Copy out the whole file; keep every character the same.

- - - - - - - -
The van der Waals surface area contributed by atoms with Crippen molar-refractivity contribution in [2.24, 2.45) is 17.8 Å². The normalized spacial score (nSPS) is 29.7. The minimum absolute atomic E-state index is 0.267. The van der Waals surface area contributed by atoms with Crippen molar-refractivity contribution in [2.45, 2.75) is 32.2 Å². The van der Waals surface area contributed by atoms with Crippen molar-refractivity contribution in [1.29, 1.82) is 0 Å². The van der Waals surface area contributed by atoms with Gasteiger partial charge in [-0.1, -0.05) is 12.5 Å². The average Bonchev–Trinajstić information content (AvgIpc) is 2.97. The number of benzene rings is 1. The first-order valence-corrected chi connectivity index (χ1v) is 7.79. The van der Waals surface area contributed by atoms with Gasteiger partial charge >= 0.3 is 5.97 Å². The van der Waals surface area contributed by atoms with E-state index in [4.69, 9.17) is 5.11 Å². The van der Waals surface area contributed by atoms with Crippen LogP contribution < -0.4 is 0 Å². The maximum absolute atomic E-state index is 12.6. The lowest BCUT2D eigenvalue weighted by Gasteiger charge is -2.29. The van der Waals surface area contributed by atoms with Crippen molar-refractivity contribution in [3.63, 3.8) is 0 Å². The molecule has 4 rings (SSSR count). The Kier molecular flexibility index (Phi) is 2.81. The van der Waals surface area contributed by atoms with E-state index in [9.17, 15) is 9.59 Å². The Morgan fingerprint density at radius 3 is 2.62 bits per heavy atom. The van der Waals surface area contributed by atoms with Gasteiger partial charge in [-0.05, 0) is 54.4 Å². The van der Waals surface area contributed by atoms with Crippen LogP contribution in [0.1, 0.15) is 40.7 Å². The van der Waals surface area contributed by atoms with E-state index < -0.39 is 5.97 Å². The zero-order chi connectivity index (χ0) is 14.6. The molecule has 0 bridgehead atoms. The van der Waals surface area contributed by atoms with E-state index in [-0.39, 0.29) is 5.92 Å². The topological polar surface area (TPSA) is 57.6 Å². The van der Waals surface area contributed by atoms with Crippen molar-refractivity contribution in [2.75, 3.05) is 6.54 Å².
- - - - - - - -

The van der Waals surface area contributed by atoms with Crippen molar-refractivity contribution in [2.24, 2.45) is 17.8 Å². The normalized spacial score (nSPS) is 29.7. The minimum absolute atomic E-state index is 0.267. The van der Waals surface area contributed by atoms with Crippen molar-refractivity contribution in [2.45, 2.75) is 32.2 Å². The van der Waals surface area contributed by atoms with Crippen molar-refractivity contribution in [1.29, 1.82) is 0 Å². The van der Waals surface area contributed by atoms with Gasteiger partial charge in [-0.1, -0.05) is 12.5 Å². The average Bonchev–Trinajstić information content (AvgIpc) is 2.97. The number of benzene rings is 1. The first-order valence-corrected chi connectivity index (χ1v) is 7.79. The van der Waals surface area contributed by atoms with Gasteiger partial charge >= 0.3 is 5.97 Å². The van der Waals surface area contributed by atoms with E-state index in [4.69, 9.17) is 5.11 Å². The van der Waals surface area contributed by atoms with Crippen LogP contribution < -0.4 is 0 Å². The maximum absolute atomic E-state index is 12.6. The lowest BCUT2D eigenvalue weighted by Gasteiger charge is -2.29. The van der Waals surface area contributed by atoms with Crippen molar-refractivity contribution in [3.63, 3.8) is 0 Å². The molecule has 4 rings (SSSR count). The Kier molecular flexibility index (Phi) is 2.81. The van der Waals surface area contributed by atoms with E-state index in [9.17, 15) is 9.59 Å². The Morgan fingerprint density at radius 3 is 2.62 bits per heavy atom. The van der Waals surface area contributed by atoms with Gasteiger partial charge in [-0.05, 0) is 54.4 Å². The van der Waals surface area contributed by atoms with Crippen LogP contribution in [0.1, 0.15) is 40.7 Å². The van der Waals surface area contributed by atoms with E-state index < -0.39 is 5.97 Å². The zero-order chi connectivity index (χ0) is 14.6. The molecule has 0 bridgehead atoms. The van der Waals surface area contributed by atoms with E-state index in [-0.39, 0.29) is 5.92 Å². The topological polar surface area (TPSA) is 57.6 Å². The van der Waals surface area contributed by atoms with Crippen molar-refractivity contribution in [2.75, 3.05) is 6.54 Å².